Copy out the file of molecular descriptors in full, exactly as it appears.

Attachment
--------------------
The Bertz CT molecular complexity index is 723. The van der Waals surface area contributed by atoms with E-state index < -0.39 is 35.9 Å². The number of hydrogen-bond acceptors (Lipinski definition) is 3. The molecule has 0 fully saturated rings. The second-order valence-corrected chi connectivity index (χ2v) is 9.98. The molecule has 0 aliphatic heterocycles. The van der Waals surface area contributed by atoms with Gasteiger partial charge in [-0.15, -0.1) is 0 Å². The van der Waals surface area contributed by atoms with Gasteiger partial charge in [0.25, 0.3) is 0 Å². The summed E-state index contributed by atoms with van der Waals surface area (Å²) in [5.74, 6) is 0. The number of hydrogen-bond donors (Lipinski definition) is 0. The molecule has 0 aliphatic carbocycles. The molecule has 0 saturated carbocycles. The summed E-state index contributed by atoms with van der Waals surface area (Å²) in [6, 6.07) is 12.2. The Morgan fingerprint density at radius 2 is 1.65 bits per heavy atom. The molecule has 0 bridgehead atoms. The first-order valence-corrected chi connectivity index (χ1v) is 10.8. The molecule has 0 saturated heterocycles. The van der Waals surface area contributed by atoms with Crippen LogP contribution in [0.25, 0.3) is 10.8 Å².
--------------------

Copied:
The Bertz CT molecular complexity index is 723. The van der Waals surface area contributed by atoms with E-state index < -0.39 is 35.9 Å². The number of hydrogen-bond acceptors (Lipinski definition) is 3. The molecule has 0 fully saturated rings. The second-order valence-corrected chi connectivity index (χ2v) is 9.98. The molecule has 0 aliphatic heterocycles. The van der Waals surface area contributed by atoms with Gasteiger partial charge in [-0.15, -0.1) is 0 Å². The van der Waals surface area contributed by atoms with Gasteiger partial charge in [0.25, 0.3) is 0 Å². The summed E-state index contributed by atoms with van der Waals surface area (Å²) in [5.74, 6) is 0. The number of hydrogen-bond donors (Lipinski definition) is 0. The molecule has 0 aliphatic carbocycles. The molecule has 0 saturated carbocycles. The summed E-state index contributed by atoms with van der Waals surface area (Å²) in [6, 6.07) is 12.2. The Morgan fingerprint density at radius 2 is 1.65 bits per heavy atom. The molecule has 0 bridgehead atoms. The first-order valence-corrected chi connectivity index (χ1v) is 10.8. The molecule has 0 saturated heterocycles. The van der Waals surface area contributed by atoms with Crippen LogP contribution in [0.25, 0.3) is 10.8 Å².